Moser saw numerous elements of the stories that mirrored each other, primarily the heroines themselves. Both Alice and Dorothy are kind, sensible young girls caught in strange places and trying to find a way home. To demonstrate their similarity, Moser used the same model for Dorothy (his daughter Madeline, Smith class of 1994) that he had used for Alice. Another comparison he made between the stories was the way the heroines start their journeys. Alice falls down a rabbit hole and Dorothy is lifted up by a tornado, which, although they go in opposite directions, are both funnel-shaped spaces. In addition, both heroines encounter bizarre people, talking animals, and monsters. These strange and sometimes dangerous interactions made the stories seem more like nightmares than whimsical adventures, so instead of creating typical, cheerful children’s book illustrations, Moser said he “approached the images from a distinctly adult point of view.” He embraced the creepiness of Wonderland long before Tim Burton did in his movies, and made many of the characters, like the Mad Hatter below, look unsettling.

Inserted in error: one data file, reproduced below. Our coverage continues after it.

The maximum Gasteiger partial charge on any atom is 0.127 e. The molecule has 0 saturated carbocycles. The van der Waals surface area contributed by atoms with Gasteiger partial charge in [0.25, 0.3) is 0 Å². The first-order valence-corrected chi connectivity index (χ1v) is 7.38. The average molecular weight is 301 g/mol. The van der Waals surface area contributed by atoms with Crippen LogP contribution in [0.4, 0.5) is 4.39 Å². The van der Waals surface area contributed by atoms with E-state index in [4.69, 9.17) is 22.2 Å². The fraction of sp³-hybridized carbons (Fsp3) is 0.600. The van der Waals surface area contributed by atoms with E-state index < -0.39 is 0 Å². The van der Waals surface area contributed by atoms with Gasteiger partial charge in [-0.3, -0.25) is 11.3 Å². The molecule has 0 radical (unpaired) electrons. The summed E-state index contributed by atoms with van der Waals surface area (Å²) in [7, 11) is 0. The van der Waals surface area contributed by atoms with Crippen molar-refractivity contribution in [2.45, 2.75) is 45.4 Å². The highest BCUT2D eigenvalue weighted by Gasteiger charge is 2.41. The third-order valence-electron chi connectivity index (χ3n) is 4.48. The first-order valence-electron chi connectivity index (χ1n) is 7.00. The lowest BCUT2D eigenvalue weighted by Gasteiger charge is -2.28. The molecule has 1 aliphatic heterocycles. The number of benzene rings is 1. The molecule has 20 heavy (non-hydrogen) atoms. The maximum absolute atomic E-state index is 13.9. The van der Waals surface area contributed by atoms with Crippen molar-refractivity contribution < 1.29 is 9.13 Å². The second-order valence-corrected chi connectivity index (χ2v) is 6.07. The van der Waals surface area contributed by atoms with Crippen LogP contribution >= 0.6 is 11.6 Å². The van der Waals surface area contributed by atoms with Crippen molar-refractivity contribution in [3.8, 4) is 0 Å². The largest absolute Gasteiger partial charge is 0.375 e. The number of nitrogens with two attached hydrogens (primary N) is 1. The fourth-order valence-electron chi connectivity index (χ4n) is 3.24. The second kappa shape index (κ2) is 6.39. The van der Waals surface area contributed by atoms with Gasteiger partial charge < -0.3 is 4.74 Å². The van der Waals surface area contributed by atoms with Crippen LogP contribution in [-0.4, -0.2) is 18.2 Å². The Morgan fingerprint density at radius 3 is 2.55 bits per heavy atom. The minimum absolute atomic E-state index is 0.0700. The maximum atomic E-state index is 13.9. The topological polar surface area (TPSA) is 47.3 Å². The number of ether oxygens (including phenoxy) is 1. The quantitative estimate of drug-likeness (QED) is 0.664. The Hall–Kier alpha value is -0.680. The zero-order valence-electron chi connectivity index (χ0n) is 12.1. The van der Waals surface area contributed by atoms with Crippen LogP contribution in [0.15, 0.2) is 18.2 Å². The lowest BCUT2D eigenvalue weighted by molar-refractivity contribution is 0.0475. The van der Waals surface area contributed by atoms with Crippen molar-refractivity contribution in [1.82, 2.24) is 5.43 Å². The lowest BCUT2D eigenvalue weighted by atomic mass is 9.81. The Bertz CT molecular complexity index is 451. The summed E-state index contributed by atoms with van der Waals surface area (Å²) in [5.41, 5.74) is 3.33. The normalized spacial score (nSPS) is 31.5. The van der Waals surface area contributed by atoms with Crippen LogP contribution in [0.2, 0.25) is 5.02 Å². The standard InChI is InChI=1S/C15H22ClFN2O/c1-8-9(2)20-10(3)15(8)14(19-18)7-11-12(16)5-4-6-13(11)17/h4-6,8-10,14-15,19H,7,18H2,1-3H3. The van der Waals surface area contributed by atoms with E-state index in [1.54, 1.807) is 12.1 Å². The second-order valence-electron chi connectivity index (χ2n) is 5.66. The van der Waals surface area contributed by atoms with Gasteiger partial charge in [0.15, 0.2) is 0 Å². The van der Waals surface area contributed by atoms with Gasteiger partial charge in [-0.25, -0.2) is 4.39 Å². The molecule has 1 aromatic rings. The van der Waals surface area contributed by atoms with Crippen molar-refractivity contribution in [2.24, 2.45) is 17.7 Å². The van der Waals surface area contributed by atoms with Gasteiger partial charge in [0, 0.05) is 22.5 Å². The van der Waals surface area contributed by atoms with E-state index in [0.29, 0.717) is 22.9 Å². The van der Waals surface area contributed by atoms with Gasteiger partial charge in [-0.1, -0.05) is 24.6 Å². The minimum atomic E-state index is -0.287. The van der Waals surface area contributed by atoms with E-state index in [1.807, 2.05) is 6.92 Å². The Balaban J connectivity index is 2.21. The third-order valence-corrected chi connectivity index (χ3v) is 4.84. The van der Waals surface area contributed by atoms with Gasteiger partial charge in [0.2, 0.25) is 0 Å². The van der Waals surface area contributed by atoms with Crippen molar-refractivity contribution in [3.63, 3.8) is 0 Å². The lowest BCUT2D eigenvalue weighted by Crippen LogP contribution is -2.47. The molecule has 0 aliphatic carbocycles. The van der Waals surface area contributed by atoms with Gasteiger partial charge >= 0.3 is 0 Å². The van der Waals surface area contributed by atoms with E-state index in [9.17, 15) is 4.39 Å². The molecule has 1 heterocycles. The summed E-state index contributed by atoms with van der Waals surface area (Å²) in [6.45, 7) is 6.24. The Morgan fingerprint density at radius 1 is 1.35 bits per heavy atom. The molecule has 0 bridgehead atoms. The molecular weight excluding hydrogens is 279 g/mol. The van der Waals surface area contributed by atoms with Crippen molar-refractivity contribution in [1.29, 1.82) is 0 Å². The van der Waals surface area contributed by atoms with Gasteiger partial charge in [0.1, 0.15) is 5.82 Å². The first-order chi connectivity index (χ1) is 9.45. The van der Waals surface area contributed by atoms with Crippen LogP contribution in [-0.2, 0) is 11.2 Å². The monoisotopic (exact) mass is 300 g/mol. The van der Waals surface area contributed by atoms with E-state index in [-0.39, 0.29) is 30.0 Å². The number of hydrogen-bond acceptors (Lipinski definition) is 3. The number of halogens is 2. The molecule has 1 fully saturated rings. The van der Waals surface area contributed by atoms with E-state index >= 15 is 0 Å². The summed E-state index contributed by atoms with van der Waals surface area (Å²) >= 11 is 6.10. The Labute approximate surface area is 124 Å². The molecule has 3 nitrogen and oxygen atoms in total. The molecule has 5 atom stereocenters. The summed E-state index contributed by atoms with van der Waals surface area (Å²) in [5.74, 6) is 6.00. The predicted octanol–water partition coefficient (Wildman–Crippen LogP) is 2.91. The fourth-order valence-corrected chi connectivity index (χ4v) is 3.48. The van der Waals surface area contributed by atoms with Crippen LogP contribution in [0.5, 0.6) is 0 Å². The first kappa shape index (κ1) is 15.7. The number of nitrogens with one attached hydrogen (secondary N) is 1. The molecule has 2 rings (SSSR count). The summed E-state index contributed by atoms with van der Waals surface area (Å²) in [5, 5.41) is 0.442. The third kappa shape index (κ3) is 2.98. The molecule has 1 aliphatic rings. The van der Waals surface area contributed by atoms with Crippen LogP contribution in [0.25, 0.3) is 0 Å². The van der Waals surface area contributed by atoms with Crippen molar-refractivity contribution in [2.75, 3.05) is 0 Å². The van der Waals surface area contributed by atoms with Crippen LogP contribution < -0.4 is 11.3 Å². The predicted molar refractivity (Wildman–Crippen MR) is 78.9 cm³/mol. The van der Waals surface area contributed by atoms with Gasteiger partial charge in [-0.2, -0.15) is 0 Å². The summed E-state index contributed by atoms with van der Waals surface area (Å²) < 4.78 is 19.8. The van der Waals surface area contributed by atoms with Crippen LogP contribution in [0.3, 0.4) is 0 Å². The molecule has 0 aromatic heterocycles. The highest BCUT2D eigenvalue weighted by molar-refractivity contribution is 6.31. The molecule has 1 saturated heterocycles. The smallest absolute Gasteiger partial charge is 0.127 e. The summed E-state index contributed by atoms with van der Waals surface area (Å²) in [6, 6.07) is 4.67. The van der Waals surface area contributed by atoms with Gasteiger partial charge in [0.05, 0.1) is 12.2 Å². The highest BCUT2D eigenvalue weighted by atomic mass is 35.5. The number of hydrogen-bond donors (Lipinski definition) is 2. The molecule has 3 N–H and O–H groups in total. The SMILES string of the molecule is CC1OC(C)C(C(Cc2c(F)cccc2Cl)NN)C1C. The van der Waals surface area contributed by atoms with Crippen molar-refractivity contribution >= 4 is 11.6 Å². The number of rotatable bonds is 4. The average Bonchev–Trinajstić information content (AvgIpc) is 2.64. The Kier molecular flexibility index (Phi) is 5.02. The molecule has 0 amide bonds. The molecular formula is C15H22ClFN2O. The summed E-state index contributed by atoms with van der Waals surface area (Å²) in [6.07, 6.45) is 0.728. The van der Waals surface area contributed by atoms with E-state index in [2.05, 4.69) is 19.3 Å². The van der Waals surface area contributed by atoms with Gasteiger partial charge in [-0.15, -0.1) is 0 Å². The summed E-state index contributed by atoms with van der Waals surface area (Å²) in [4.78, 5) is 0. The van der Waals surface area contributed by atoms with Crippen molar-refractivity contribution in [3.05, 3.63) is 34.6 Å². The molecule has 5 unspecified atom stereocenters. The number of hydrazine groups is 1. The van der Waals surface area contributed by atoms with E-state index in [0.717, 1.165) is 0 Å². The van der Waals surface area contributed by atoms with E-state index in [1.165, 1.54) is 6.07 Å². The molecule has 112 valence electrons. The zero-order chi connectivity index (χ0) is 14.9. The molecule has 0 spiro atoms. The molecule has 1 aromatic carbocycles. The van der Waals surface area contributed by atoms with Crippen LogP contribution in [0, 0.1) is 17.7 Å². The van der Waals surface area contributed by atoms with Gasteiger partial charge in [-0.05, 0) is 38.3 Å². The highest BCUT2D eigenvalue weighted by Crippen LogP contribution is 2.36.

Barry Moser, American, 1940-. The Mad Hatter, 1982. Wood engraving printed in black on medium weight, smooth, cream-colored paper. Gift of Elizabeth O’Grady and Jeffrey P. Dwyer. SC 2014:54-59

    Moser also incorporated political satire into the illustrations for both stories. In Through the Looking Glass and What Alice Found There, the figure of Humpty Dumpty is based on former president Richard Nixon. Moser decided to take the satire further in The Wonderful Wizard of Oz. He said he “peppered it with more than a few political comments, like Ronald Reagan cast as the Wizard—which makes my Oz a bit nightmarish, as so much of politics is.” The absurdity of American politics is a natural fit for the strangeness of Wonderland and Oz.